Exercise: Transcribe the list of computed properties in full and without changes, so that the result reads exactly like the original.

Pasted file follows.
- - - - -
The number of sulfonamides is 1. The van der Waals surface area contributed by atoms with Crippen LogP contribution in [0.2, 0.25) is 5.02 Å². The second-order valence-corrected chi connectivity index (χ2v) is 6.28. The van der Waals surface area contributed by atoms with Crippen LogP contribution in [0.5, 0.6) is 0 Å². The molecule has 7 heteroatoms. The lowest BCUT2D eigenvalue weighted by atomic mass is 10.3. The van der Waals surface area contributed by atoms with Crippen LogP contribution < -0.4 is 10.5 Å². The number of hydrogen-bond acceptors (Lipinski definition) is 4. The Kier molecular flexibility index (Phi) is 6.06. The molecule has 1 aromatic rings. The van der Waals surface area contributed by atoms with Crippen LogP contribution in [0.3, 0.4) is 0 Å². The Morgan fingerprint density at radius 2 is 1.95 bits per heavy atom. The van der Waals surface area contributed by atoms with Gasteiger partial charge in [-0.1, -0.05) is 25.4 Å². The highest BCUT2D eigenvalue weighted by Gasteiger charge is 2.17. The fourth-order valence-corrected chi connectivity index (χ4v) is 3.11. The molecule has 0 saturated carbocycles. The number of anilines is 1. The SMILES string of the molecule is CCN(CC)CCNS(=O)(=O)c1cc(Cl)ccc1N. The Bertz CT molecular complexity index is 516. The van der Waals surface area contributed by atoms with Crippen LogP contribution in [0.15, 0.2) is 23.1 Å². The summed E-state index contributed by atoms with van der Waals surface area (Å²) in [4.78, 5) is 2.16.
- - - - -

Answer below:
The number of sulfonamides is 1. The van der Waals surface area contributed by atoms with Crippen LogP contribution in [0.2, 0.25) is 5.02 Å². The second-order valence-corrected chi connectivity index (χ2v) is 6.28. The van der Waals surface area contributed by atoms with Crippen LogP contribution in [0.5, 0.6) is 0 Å². The molecule has 7 heteroatoms. The lowest BCUT2D eigenvalue weighted by atomic mass is 10.3. The van der Waals surface area contributed by atoms with Crippen LogP contribution < -0.4 is 10.5 Å². The number of hydrogen-bond acceptors (Lipinski definition) is 4. The Kier molecular flexibility index (Phi) is 6.06. The molecule has 1 aromatic rings. The van der Waals surface area contributed by atoms with Crippen LogP contribution in [0.3, 0.4) is 0 Å². The Morgan fingerprint density at radius 2 is 1.95 bits per heavy atom. The van der Waals surface area contributed by atoms with Gasteiger partial charge in [-0.1, -0.05) is 25.4 Å². The highest BCUT2D eigenvalue weighted by Gasteiger charge is 2.17. The fourth-order valence-corrected chi connectivity index (χ4v) is 3.11. The molecule has 0 saturated carbocycles. The number of anilines is 1. The SMILES string of the molecule is CCN(CC)CCNS(=O)(=O)c1cc(Cl)ccc1N. The Bertz CT molecular complexity index is 516. The van der Waals surface area contributed by atoms with Crippen LogP contribution in [0.15, 0.2) is 23.1 Å². The summed E-state index contributed by atoms with van der Waals surface area (Å²) in [4.78, 5) is 2.16.